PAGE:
You would be thrilled to know how much organized prayer – and learning – there is in our shuls and how vital this is in people’s lives, and about the amount of chesed and volunteering there is, both organized and spontaneous. Yad l’Yadid (A Helping Hand) is the address for families going through a rough time: they receive weekly food vouchers, Shabbat and Yom Tov meals, and hefty discounts at local stores for children’s shoes, school books and schoolbags. There is a shop that sells second-hand clothes and household goods very cheaply. Shul chesed committees organize meals for new mothers and the sick; women volunteer to cook Shabbat meals for lone soldiers far from home. A gemach keeps a stock of medications in case of urgent need, and there’s even a group of women who say Shir HaShirim each Friday evening as a segula that the singles in their shul find a shidduch. I imagine you smiling with nachas as you read this.

Shabbatot and chagim rule our lives on a weekly and yearly basis. Preparations for Shabbat begin on Wednesday, with the tastiest fruits and vegetables being bought. The many stores and supermarkets get deliveries on a regular basis; the kashrut certificates hang prominently on the wall to verify that all halachic requirements have been met regarding the produce. Thursday is cleaning day in many households, and with Friday comes delicious cooking and baking smells wafting from each building. Everyone in this neighborhood celebrates Shabbat – some may perhaps not yet do so in strict halachic terms (shamor – keep), but they all remember (zachor) Shabbat. The table is set with a white cloth, and everyone wears his or her best clothes in its honor.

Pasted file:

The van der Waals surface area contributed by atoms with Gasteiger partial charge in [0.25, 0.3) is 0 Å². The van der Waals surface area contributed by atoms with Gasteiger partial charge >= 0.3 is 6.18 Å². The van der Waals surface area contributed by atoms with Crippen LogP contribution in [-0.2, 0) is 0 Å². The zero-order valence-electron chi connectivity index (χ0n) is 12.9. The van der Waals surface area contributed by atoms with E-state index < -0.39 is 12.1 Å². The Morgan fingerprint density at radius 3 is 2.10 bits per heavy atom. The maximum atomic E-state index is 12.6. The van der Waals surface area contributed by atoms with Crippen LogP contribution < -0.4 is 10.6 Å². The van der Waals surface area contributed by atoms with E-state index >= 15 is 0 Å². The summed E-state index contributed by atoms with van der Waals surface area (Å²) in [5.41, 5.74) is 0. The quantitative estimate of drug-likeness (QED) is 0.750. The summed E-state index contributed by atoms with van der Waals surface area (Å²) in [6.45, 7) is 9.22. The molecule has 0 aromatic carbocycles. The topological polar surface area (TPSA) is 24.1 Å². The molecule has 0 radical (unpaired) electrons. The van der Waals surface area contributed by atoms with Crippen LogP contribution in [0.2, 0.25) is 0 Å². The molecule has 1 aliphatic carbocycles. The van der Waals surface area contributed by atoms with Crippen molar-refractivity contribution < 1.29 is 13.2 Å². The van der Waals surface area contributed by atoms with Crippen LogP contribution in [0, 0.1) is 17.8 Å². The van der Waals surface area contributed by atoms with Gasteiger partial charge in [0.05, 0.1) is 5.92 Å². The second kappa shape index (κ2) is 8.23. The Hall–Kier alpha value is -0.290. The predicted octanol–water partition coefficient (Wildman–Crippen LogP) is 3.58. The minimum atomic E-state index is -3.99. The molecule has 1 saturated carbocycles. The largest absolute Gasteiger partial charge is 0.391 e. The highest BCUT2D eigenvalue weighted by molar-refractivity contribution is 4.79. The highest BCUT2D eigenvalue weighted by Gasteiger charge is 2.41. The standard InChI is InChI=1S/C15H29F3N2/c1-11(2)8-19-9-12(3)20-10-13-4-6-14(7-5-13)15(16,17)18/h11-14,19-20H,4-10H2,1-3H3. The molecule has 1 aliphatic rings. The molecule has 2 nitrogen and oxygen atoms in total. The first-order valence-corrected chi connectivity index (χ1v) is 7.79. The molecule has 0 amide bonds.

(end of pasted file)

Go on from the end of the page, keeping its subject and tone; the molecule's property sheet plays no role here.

As for the chagim, I’ll begin with Pesach, because this takes the most effort to celebrate properly. Everyone prepares for Pesach, starting well before Rosh Chodesh Nisan. No one asks, “How are you?” Instead, it’s “Where are you up to?” meaning, how is the cleaning going/have you washed the curtains/cleared out the kitchen cabinets/made lists and more lists? The stores are scrupulous in getting ready for Pesach, covering all the shelves that contain chometz with sheets, and clearly labeling the Pesachdik goods. Even so, shoppers of a certain age can be seen taking out their reading glasses or a magnifying glass to scrutinize the hechsher on each product. Pisgat Zev takes its Pesach seriously, and does its best to ensure that it’s as kosher as possible.

And so it is with all the chagim, each with its special focus: there are countless sukkot on balconies, a step away from the living room, during Tishrei; in Kislev, oil-filled chanukiot in glass cases stand at the entrances to the buildings. The serious but hopeful atmosphere of the Rosh Hashanah to Yom Kippur period is almost tangible. Everyone we are in daily contact with, from the bus driver to the supermarket checkout girl, wishes each other a Gmar Chatima Tova (a good year, signed and sealed).

Pisgat Zev lives in the present, looks forward to the future, and remembers the past. Out of my window, I can see in the park over the road gratings covering the remains of a First Temple habitation. It’s fanciful, I know, Yermiyahu HaNavi, but perhaps you once lived there, thousands of years ago. I think of you, imprisoned, when the Babylonians besieged Jerusalem, and how you tried to dispel the despair of the people. How? By buying a field in Anatoth from your cousin; witnesses saw you weigh out the silver for the purchase. They were impressed with your faith that, eventually, the Jews would fully repent and would be restored to their land, as G-d promised.

And this is what has happened! We have come back. “Yea, I will rejoice over them to do them good, and I will plant them in this land in truth with My whole heart and with My whole soul” (Yermiyahu, chapter 32). Now it’s up to us. If we keep the Covenant, we’ll continue to thrive and hear “the voice of joy and the voice of gladness,” just as you prophesied.

We look forward to the day.